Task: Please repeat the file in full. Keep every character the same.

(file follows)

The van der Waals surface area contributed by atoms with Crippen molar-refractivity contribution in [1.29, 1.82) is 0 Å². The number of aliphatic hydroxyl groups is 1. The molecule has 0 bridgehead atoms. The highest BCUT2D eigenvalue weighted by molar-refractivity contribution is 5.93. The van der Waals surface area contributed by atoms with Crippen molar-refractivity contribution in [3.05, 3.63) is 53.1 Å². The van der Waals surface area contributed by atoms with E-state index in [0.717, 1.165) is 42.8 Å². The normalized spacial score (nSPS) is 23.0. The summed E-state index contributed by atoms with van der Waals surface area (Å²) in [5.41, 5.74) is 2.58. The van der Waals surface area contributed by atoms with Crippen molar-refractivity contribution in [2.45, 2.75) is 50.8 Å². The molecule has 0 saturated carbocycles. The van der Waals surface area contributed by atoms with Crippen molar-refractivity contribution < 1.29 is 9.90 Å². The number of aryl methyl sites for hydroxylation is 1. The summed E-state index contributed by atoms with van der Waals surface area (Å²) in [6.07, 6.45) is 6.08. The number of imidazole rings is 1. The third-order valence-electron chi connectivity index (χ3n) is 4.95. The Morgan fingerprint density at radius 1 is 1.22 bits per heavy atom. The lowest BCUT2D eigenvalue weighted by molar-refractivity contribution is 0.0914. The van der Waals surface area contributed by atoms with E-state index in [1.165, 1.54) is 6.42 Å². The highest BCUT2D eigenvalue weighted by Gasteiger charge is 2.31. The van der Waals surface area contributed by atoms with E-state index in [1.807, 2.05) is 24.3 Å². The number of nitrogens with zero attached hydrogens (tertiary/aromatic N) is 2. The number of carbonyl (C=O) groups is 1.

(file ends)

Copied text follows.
The van der Waals surface area contributed by atoms with Crippen molar-refractivity contribution in [1.29, 1.82) is 0 Å². The number of aliphatic hydroxyl groups is 1. The molecule has 0 bridgehead atoms. The highest BCUT2D eigenvalue weighted by molar-refractivity contribution is 5.93. The van der Waals surface area contributed by atoms with Crippen molar-refractivity contribution in [3.05, 3.63) is 53.1 Å². The van der Waals surface area contributed by atoms with E-state index in [0.717, 1.165) is 42.8 Å². The normalized spacial score (nSPS) is 23.0. The summed E-state index contributed by atoms with van der Waals surface area (Å²) in [5.41, 5.74) is 2.58. The van der Waals surface area contributed by atoms with Crippen molar-refractivity contribution in [2.45, 2.75) is 50.8 Å². The molecule has 0 saturated carbocycles. The van der Waals surface area contributed by atoms with Crippen molar-refractivity contribution < 1.29 is 9.90 Å². The number of aryl methyl sites for hydroxylation is 1. The summed E-state index contributed by atoms with van der Waals surface area (Å²) in [6.07, 6.45) is 6.08. The number of imidazole rings is 1. The third-order valence-electron chi connectivity index (χ3n) is 4.95. The Morgan fingerprint density at radius 1 is 1.22 bits per heavy atom. The lowest BCUT2D eigenvalue weighted by molar-refractivity contribution is 0.0914. The van der Waals surface area contributed by atoms with E-state index in [1.165, 1.54) is 6.42 Å². The highest BCUT2D eigenvalue weighted by Gasteiger charge is 2.31. The van der Waals surface area contributed by atoms with E-state index in [1.807, 2.05) is 24.3 Å². The number of nitrogens with zero attached hydrogens (tertiary/aromatic N) is 2. The number of carbonyl (C=O) groups is 1.